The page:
Rhode Island Attorney General Peter Neronha said the higher number of shootings in mostly poor parts of Providence is among his top concerns. Asked about how some major categories of crime have climbed, after mostly falling since the mid-1990s, Neronha
Rhode Island Attorney General Peter Neronha said the higher number of shootings in mostly poor parts of Providence is among his top concerns.
Asked about how some major categories of crime have climbed, after mostly falling since the mid-1990s, Neronha said a longer trendline is needed to analyze that. He added: “The reality is that most people who commit street crime involving gun violence are not good shooters, but they are putting a lot of bullets in the air and those bullets – the more you put in the air, the more the odds that you’re going to strike somebody. That concerns me a great deal.”
(Through early June, 31 people had been struck by gunfire, the ProJo has reported, an uptick from recent years.)
Speaking on Political Roundtable, Neronha said this concern underscores the need for legislation to prohibit large-capacity gun magazines.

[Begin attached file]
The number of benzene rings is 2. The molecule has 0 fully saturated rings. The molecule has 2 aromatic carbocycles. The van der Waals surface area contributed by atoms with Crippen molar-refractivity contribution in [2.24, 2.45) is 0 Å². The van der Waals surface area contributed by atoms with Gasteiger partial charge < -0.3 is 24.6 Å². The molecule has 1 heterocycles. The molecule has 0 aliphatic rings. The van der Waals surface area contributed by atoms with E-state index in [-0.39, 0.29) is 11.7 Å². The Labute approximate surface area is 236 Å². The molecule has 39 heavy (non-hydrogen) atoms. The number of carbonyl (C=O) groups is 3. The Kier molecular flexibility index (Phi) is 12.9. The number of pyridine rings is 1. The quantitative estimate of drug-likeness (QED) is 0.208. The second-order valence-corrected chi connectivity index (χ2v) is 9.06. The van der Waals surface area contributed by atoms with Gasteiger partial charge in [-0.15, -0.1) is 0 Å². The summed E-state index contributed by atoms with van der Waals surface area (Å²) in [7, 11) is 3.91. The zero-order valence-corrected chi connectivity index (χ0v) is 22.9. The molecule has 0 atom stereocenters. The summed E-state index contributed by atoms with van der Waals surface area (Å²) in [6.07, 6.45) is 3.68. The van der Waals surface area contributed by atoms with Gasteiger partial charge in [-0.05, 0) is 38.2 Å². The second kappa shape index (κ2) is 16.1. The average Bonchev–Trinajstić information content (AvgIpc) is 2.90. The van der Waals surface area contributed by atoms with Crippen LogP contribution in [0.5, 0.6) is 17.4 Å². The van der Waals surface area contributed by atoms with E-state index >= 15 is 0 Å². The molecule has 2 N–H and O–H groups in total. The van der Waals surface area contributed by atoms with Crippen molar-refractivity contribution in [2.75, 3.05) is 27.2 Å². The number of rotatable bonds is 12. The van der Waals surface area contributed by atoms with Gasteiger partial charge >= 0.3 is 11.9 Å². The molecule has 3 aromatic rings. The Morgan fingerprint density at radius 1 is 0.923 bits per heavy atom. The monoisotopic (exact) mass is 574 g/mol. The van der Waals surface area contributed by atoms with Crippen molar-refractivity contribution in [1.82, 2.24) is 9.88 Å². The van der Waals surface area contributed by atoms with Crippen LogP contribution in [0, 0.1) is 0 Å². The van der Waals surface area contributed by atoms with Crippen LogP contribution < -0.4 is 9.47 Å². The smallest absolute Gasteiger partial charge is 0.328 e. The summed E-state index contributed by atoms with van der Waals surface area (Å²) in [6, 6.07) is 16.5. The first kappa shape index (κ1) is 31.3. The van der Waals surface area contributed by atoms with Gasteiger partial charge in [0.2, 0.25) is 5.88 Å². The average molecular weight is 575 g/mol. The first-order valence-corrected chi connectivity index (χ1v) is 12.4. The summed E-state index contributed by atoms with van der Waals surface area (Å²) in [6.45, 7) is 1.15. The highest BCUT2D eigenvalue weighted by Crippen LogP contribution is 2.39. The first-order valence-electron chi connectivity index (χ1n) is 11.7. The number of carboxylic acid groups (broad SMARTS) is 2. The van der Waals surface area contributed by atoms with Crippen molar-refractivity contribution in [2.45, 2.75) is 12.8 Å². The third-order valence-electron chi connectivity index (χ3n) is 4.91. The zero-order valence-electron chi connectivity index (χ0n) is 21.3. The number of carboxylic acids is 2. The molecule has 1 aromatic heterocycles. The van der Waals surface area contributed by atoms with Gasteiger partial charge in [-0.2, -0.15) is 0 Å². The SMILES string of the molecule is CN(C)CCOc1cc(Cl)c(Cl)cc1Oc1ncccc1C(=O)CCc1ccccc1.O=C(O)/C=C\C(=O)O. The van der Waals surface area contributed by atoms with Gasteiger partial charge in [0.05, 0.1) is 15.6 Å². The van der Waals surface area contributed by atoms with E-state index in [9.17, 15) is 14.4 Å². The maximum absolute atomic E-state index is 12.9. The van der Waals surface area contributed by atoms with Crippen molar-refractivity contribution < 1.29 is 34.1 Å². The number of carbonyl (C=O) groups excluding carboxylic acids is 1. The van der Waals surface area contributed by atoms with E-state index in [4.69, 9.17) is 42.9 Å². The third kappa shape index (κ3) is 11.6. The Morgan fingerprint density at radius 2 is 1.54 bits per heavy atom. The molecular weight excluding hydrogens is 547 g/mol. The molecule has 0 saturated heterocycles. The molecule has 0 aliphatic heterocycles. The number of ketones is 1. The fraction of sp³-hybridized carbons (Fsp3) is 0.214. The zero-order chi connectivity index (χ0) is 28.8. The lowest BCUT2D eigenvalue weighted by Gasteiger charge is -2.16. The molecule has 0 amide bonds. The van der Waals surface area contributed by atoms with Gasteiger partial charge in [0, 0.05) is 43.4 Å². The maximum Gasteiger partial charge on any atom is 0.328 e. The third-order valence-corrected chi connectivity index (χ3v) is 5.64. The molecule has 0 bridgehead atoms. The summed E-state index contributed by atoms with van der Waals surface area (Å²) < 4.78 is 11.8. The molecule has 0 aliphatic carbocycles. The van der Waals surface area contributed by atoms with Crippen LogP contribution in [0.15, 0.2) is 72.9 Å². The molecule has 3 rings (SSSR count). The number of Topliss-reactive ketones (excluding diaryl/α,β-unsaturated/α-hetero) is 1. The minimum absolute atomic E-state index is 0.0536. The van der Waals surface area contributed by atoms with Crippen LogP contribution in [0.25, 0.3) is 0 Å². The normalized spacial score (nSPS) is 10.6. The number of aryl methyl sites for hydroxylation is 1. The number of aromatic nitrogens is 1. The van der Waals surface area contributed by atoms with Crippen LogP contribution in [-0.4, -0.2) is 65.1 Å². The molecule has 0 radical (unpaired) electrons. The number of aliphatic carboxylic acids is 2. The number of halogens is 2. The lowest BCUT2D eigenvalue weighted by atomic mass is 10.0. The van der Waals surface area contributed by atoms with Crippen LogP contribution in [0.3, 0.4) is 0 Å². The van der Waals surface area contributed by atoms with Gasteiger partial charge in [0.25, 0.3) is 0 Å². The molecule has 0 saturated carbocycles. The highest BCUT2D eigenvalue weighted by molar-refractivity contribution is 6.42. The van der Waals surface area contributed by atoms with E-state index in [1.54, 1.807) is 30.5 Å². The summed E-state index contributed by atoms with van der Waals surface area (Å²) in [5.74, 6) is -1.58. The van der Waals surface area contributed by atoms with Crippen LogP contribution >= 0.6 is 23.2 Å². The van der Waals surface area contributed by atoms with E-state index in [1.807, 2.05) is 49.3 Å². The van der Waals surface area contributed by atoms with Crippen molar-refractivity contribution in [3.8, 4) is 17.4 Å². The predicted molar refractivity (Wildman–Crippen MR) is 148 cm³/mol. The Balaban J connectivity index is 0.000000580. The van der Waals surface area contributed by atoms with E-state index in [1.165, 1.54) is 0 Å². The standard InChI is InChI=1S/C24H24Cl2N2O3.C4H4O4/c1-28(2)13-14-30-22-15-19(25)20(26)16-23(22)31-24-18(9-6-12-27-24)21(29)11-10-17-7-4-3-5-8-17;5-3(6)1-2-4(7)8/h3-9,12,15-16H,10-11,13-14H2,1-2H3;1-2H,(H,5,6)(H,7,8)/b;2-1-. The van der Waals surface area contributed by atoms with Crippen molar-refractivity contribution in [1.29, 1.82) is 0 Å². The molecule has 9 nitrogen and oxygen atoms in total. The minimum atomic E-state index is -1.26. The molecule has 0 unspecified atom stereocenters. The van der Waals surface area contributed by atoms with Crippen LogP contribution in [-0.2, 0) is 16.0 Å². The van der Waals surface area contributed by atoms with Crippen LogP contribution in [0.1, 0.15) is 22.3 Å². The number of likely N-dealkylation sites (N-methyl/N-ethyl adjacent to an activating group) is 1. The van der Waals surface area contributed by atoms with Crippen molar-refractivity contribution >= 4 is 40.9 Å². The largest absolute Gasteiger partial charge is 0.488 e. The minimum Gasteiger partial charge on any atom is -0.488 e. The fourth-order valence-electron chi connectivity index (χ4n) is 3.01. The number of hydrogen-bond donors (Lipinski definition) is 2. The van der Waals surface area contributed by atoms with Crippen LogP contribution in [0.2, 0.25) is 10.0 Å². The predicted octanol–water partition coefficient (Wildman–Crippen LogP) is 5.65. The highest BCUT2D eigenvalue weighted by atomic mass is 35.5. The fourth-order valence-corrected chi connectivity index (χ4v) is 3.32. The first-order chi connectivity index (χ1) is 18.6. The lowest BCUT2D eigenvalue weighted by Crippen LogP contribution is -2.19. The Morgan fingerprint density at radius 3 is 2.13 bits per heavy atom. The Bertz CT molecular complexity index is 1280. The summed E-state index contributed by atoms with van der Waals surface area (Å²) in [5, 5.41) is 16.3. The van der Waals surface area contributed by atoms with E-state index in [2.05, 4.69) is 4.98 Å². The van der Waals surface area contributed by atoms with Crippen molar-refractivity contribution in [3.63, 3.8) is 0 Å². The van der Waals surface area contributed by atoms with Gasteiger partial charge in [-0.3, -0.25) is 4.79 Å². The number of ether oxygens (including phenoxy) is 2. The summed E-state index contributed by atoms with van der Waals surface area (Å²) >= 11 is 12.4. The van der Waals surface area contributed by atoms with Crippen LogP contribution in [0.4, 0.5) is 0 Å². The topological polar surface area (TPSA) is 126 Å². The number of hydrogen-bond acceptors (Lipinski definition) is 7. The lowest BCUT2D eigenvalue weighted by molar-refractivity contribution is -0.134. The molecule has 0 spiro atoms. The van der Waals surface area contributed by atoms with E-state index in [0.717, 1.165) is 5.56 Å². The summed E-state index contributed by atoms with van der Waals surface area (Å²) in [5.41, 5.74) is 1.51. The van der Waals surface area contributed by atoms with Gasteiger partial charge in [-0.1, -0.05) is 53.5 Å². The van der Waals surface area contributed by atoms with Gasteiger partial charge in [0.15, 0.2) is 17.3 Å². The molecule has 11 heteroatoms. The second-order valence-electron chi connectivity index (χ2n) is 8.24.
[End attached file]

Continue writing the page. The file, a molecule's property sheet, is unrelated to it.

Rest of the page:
“The reality is when we find somebody with a high-capacity magazine, it’s got 30 rounds and we know that they’re putting 22 rounds on the ground,” he said. “We may not be able to prove the shooting; the victims may not be cooperating with us, but if we can find that shooter with a 30-round magazine and charge him with that, then we’ve taken a step to take them off the street.”
In related news, Neronha brushed off concerns about Rhode Island’s handful of new gun laws. He said the measure banning people other than police or contracted security from bringing guns onto school grounds will make schools safer because, he said, civilian gun owners don’t undergo the same kind of training as police.